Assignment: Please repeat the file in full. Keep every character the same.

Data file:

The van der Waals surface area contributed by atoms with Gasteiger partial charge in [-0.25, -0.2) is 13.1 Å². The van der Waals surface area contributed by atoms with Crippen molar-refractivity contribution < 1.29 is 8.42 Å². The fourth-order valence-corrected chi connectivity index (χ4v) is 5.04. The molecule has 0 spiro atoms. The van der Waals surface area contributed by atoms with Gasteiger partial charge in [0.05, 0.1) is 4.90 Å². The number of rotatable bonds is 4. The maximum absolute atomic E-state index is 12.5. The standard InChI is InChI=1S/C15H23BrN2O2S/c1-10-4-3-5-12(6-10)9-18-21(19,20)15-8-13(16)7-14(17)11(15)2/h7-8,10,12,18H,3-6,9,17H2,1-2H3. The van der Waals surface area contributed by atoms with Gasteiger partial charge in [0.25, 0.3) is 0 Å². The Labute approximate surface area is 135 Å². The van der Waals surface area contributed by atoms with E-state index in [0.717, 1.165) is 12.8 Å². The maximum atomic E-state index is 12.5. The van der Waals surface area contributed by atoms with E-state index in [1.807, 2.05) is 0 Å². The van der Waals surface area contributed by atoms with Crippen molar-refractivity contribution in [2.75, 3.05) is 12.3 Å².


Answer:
The van der Waals surface area contributed by atoms with Gasteiger partial charge in [-0.25, -0.2) is 13.1 Å². The van der Waals surface area contributed by atoms with Crippen molar-refractivity contribution < 1.29 is 8.42 Å². The fourth-order valence-corrected chi connectivity index (χ4v) is 5.04. The molecule has 0 spiro atoms. The van der Waals surface area contributed by atoms with Gasteiger partial charge in [0.05, 0.1) is 4.90 Å². The number of rotatable bonds is 4. The maximum absolute atomic E-state index is 12.5. The standard InChI is InChI=1S/C15H23BrN2O2S/c1-10-4-3-5-12(6-10)9-18-21(19,20)15-8-13(16)7-14(17)11(15)2/h7-8,10,12,18H,3-6,9,17H2,1-2H3. The van der Waals surface area contributed by atoms with Gasteiger partial charge in [0.25, 0.3) is 0 Å². The Labute approximate surface area is 135 Å². The van der Waals surface area contributed by atoms with E-state index in [0.717, 1.165) is 12.8 Å². The maximum atomic E-state index is 12.5. The van der Waals surface area contributed by atoms with E-state index in [1.807, 2.05) is 0 Å². The van der Waals surface area contributed by atoms with Crippen molar-refractivity contribution in [2.75, 3.05) is 12.3 Å².